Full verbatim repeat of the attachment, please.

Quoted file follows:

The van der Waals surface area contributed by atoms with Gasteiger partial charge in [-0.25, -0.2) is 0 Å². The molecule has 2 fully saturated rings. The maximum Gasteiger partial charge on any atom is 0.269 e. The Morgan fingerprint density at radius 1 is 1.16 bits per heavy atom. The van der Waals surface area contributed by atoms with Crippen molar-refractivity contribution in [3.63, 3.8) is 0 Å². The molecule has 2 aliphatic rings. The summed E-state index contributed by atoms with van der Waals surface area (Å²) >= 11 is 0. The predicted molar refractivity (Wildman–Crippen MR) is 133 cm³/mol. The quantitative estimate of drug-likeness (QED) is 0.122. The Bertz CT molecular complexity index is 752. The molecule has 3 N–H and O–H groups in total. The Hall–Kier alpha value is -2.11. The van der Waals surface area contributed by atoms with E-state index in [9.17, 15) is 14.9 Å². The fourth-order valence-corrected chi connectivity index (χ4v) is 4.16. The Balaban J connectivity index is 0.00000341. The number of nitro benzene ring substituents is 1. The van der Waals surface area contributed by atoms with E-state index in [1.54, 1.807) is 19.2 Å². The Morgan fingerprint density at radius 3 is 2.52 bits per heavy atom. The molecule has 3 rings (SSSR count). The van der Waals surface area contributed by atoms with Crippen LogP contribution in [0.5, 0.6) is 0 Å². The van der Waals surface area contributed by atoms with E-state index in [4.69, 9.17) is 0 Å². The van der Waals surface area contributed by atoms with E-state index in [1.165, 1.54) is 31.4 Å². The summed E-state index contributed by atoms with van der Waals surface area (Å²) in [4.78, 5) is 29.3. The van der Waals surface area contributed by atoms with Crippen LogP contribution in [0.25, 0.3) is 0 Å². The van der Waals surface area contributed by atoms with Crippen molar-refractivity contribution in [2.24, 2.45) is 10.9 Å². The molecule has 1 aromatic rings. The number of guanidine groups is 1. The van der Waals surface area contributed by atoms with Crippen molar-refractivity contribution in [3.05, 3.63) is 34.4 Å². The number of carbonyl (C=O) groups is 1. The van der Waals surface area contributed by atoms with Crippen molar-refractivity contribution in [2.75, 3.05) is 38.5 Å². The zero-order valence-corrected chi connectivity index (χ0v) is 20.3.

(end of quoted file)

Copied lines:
The van der Waals surface area contributed by atoms with Gasteiger partial charge in [-0.25, -0.2) is 0 Å². The molecule has 2 fully saturated rings. The maximum Gasteiger partial charge on any atom is 0.269 e. The Morgan fingerprint density at radius 1 is 1.16 bits per heavy atom. The van der Waals surface area contributed by atoms with Crippen molar-refractivity contribution in [3.63, 3.8) is 0 Å². The molecule has 2 aliphatic rings. The summed E-state index contributed by atoms with van der Waals surface area (Å²) >= 11 is 0. The predicted molar refractivity (Wildman–Crippen MR) is 133 cm³/mol. The quantitative estimate of drug-likeness (QED) is 0.122. The Bertz CT molecular complexity index is 752. The molecule has 3 N–H and O–H groups in total. The Hall–Kier alpha value is -2.11. The van der Waals surface area contributed by atoms with E-state index in [9.17, 15) is 14.9 Å². The fourth-order valence-corrected chi connectivity index (χ4v) is 4.16. The Balaban J connectivity index is 0.00000341. The number of nitro benzene ring substituents is 1. The van der Waals surface area contributed by atoms with E-state index in [1.54, 1.807) is 19.2 Å². The Morgan fingerprint density at radius 3 is 2.52 bits per heavy atom. The molecule has 3 rings (SSSR count). The van der Waals surface area contributed by atoms with Crippen LogP contribution in [0.5, 0.6) is 0 Å². The van der Waals surface area contributed by atoms with E-state index in [4.69, 9.17) is 0 Å². The van der Waals surface area contributed by atoms with E-state index in [1.165, 1.54) is 31.4 Å². The summed E-state index contributed by atoms with van der Waals surface area (Å²) in [4.78, 5) is 29.3. The van der Waals surface area contributed by atoms with Crippen LogP contribution in [0.25, 0.3) is 0 Å². The van der Waals surface area contributed by atoms with Crippen molar-refractivity contribution in [2.24, 2.45) is 10.9 Å². The molecule has 1 aromatic rings. The number of guanidine groups is 1. The van der Waals surface area contributed by atoms with Crippen molar-refractivity contribution in [3.05, 3.63) is 34.4 Å². The number of carbonyl (C=O) groups is 1. The van der Waals surface area contributed by atoms with Crippen molar-refractivity contribution in [2.75, 3.05) is 38.5 Å². The zero-order valence-corrected chi connectivity index (χ0v) is 20.3.